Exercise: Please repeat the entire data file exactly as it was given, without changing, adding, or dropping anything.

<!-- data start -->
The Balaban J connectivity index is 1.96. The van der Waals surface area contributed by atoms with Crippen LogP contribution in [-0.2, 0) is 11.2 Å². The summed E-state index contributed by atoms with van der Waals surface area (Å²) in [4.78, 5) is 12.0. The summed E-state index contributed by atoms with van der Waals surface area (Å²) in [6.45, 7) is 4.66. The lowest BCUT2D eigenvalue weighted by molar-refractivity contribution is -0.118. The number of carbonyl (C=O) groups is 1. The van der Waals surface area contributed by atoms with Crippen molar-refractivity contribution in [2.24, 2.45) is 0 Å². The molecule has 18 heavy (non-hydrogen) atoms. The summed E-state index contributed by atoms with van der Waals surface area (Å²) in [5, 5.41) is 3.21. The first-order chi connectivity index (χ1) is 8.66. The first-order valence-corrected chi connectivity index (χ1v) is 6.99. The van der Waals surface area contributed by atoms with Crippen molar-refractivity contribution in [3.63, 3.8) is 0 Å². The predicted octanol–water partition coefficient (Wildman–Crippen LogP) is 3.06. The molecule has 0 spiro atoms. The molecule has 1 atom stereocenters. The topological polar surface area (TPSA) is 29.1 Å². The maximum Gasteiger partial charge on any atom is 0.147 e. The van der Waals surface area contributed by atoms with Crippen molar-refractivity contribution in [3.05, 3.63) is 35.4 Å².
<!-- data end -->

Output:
The Balaban J connectivity index is 1.96. The van der Waals surface area contributed by atoms with Crippen LogP contribution in [-0.2, 0) is 11.2 Å². The summed E-state index contributed by atoms with van der Waals surface area (Å²) in [4.78, 5) is 12.0. The summed E-state index contributed by atoms with van der Waals surface area (Å²) in [6.45, 7) is 4.66. The lowest BCUT2D eigenvalue weighted by molar-refractivity contribution is -0.118. The number of carbonyl (C=O) groups is 1. The van der Waals surface area contributed by atoms with Crippen molar-refractivity contribution in [2.24, 2.45) is 0 Å². The molecule has 18 heavy (non-hydrogen) atoms. The summed E-state index contributed by atoms with van der Waals surface area (Å²) in [5, 5.41) is 3.21. The first-order chi connectivity index (χ1) is 8.66. The first-order valence-corrected chi connectivity index (χ1v) is 6.99. The van der Waals surface area contributed by atoms with Crippen molar-refractivity contribution in [3.63, 3.8) is 0 Å². The predicted octanol–water partition coefficient (Wildman–Crippen LogP) is 3.06. The molecule has 0 spiro atoms. The molecule has 1 atom stereocenters. The topological polar surface area (TPSA) is 29.1 Å². The maximum Gasteiger partial charge on any atom is 0.147 e. The van der Waals surface area contributed by atoms with Crippen molar-refractivity contribution in [3.05, 3.63) is 35.4 Å².